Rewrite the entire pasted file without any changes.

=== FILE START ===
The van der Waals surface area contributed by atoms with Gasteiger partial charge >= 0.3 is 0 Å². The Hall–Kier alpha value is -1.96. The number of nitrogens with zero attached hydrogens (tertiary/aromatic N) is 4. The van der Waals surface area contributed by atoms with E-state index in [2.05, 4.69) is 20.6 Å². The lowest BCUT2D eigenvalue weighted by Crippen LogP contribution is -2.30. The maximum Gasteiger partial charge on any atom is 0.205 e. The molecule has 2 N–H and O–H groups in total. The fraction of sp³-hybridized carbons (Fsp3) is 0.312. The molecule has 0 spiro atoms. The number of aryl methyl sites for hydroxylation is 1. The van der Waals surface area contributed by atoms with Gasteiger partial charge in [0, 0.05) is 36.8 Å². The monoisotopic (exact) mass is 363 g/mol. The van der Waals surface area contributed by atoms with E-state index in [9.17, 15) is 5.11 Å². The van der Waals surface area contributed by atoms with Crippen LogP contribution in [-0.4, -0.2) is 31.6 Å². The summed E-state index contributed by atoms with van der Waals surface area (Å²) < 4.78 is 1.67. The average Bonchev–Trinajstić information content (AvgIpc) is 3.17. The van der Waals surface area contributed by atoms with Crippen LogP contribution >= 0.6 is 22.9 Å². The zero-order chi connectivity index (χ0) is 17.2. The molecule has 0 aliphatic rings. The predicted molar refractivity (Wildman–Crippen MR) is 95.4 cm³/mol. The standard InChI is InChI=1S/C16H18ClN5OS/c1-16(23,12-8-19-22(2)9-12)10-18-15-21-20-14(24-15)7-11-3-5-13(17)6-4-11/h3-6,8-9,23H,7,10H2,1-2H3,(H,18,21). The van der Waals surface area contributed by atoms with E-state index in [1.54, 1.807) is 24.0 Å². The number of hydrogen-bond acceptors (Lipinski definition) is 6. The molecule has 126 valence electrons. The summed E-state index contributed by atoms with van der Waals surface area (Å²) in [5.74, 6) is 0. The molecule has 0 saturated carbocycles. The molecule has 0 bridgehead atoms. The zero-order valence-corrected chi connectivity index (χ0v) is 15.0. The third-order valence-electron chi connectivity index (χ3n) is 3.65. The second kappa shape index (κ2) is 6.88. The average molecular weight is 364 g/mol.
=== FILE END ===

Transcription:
The van der Waals surface area contributed by atoms with Gasteiger partial charge >= 0.3 is 0 Å². The Hall–Kier alpha value is -1.96. The number of nitrogens with zero attached hydrogens (tertiary/aromatic N) is 4. The van der Waals surface area contributed by atoms with E-state index in [2.05, 4.69) is 20.6 Å². The lowest BCUT2D eigenvalue weighted by Crippen LogP contribution is -2.30. The maximum Gasteiger partial charge on any atom is 0.205 e. The molecule has 2 N–H and O–H groups in total. The fraction of sp³-hybridized carbons (Fsp3) is 0.312. The molecule has 0 spiro atoms. The number of aryl methyl sites for hydroxylation is 1. The van der Waals surface area contributed by atoms with Gasteiger partial charge in [0, 0.05) is 36.8 Å². The monoisotopic (exact) mass is 363 g/mol. The van der Waals surface area contributed by atoms with E-state index in [9.17, 15) is 5.11 Å². The van der Waals surface area contributed by atoms with Crippen LogP contribution in [-0.4, -0.2) is 31.6 Å². The summed E-state index contributed by atoms with van der Waals surface area (Å²) < 4.78 is 1.67. The average Bonchev–Trinajstić information content (AvgIpc) is 3.17. The van der Waals surface area contributed by atoms with Crippen LogP contribution >= 0.6 is 22.9 Å². The zero-order chi connectivity index (χ0) is 17.2. The molecule has 0 aliphatic rings. The predicted molar refractivity (Wildman–Crippen MR) is 95.4 cm³/mol. The standard InChI is InChI=1S/C16H18ClN5OS/c1-16(23,12-8-19-22(2)9-12)10-18-15-21-20-14(24-15)7-11-3-5-13(17)6-4-11/h3-6,8-9,23H,7,10H2,1-2H3,(H,18,21). The van der Waals surface area contributed by atoms with E-state index in [1.54, 1.807) is 24.0 Å². The number of hydrogen-bond acceptors (Lipinski definition) is 6. The molecule has 126 valence electrons. The summed E-state index contributed by atoms with van der Waals surface area (Å²) in [5.74, 6) is 0. The molecule has 0 saturated carbocycles. The molecule has 0 bridgehead atoms. The zero-order valence-corrected chi connectivity index (χ0v) is 15.0. The third-order valence-electron chi connectivity index (χ3n) is 3.65. The second kappa shape index (κ2) is 6.88. The average molecular weight is 364 g/mol.